Furthermore, there is no reason to assume Jakarta will stop now. With the oil and gas-rich province of West Papua thus secured as a vassal of Jakarta, it will surely only be a matter of time before copper and gold-rich Central Irian Jaya is likewise secured. In fact Jakarta could continue this process of land division and law revision until Papua is little more than a poor and remote outpost for displaced and dying Papuans; an outpost that would ultimately be deemed non-viable. Then the genocide will be complete.

Elizabeth Kendal


1) House to pass W. Papua autonomy bill
The Jakarta Post, Jakarta, Tuesday 1 July 2008

2) Papua (Indonesia): Genocide by Demographics
WEA RLC News & Analysis, 20 Dec 2007
By: WEA RLC Principal Researcher and Writer, Elizabeth Kendal

3) Conference "Autonomy for Papua – Opportunity or Illusion?" 4-5 June 03
Local government in Indonesia. The case of Papua, By Harun Alrasid

4) Dividing Papua: How not to do it. ICG, 9 April 2003


6) Constitutional Court's ruling on the partition of Papua
By von Petra Stockmann
Watch Indonesia! Information und Analyse, 24 Nov 2004

7) President 'breaches' autonomy law. 4 July 2008
Angela Flassy, The Jakarta Post, Jayapura

Thursday, June 19, 2008


Date: Thursday 19 June 2008
Subj: Papua (Indonesia): Muslim-Christian tensions on a knife edge.
To: World Evangelical Alliance Religious Liberty News & Analysis
From: WEA RLC Principal Researcher and Writer, Elizabeth Kendal

International Crisis Group (ICG) has just released an informative and significant report on the escalating ethnic and religious tensions in Papua (eastern Indonesia).

Indonesia: Communal Tensions in Papua
ICG Asia Report No. 154, 16 June 2008

As the report notes: "Indonesian Papua has seen periodic clashes between pro-independence supporters and government forces, but conflict between Muslim and Christian communities could also erupt unless rising tensions are effectively managed."

According to ICG, the key factors behind escalating sectarian tensions are "continuing Muslim migration from elsewhere in Indonesia; the emergence of new, exclusivist groups in both religious communities that have hardened the perception of the other as enemy; the lasting impact of the Maluku conflict; and the impact of developments outside Papua."

WEA RLC News & Analysis has regularly raised the issue of Muslim migration and demographics in Papua, most recently in a 20 December 2007 posting entitled: "Papua (Indonesia): Genocide by Demographics". (Link 1)

The ICG report gives detailed accounts of how changing ethnic and religious demographics in various towns have produced localised but threatening culture clashes. Violence has been only barely contained and tensions simmer just under the surface.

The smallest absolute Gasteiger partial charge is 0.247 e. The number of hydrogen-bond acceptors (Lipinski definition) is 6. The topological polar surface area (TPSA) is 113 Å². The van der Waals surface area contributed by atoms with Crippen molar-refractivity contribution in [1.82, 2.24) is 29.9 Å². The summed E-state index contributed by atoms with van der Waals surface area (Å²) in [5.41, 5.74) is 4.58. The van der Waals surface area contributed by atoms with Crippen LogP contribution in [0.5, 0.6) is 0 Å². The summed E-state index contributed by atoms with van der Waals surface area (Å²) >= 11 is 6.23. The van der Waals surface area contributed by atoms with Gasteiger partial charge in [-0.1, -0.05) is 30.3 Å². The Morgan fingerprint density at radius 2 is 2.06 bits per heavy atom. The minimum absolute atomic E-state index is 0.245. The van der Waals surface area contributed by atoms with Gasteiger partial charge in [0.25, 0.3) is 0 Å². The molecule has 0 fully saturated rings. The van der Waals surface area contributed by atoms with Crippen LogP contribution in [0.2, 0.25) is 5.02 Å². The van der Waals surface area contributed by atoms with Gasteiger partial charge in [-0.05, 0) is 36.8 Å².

Concerning the "new, exclusivist groups in both religious communities", IGC says that the arrival in Papua over the last ten years of new "militant strands of both religions" is contributing to tensions. "On the Muslim side", they note, "Hizb ut-Tahrir and salafi Muslims are giving a harder edge to an Islam that until recently was . . . reasonably moderate." Then, "On the Christian side, neo-pentecostals and charismatics are promoting their own brand of exclusivist truth and see the expansion of Muslim daawa (religious outreach, dakwah in Indonesian spelling) as their greatest challenge." (Page 1)

ICG is no doubt attempting to be fair, non-judgmental and politically correct by presenting these "exclusivist" and "militant" groups as moral equivalents. But this is unfair and unreasonable.

There is however a good deal of interesting information in the ICG report. While Salfists are mainly winning over the Javanese, the Hizb ut Tahrir (which preaches Islamic-Marxist revolution) and the Pentecostal God-wants-you-to-have-prosperity-and-power sects are winning over many poor, marginalised, disempowered indigenous Papuans, thus deepening the fractures within Papuan society which is largely mainline Protestant.

The ICG report also details the degree to which the conflict in Maluku spread to Papua.


One very disturbing element of the ICG report is the regular reference to the "new history" that has recently been "rediscovered by Muslim commentators". As ICG reports, "the subtext to the new popular history is that foreign missionaries were responsible for Christianisation of a Muslim land; that Christian colonialism proceeded to obliterate all traces of Islam; and that not just Papua Muslims but Indonesian Muslims more generally must redouble efforts to regain lost ground and exert the control that is rightfully theirs." (page 21)

ICG does not challenge the Muslim commentators' "new popular history" or denounce it as revisionism. Rather ICG accepts it, describing Muslim acceptance of it as a "new awareness" (p4) or a "new understanding" (p11) of history. Clearly, if Muslim commentators say it, it must be true!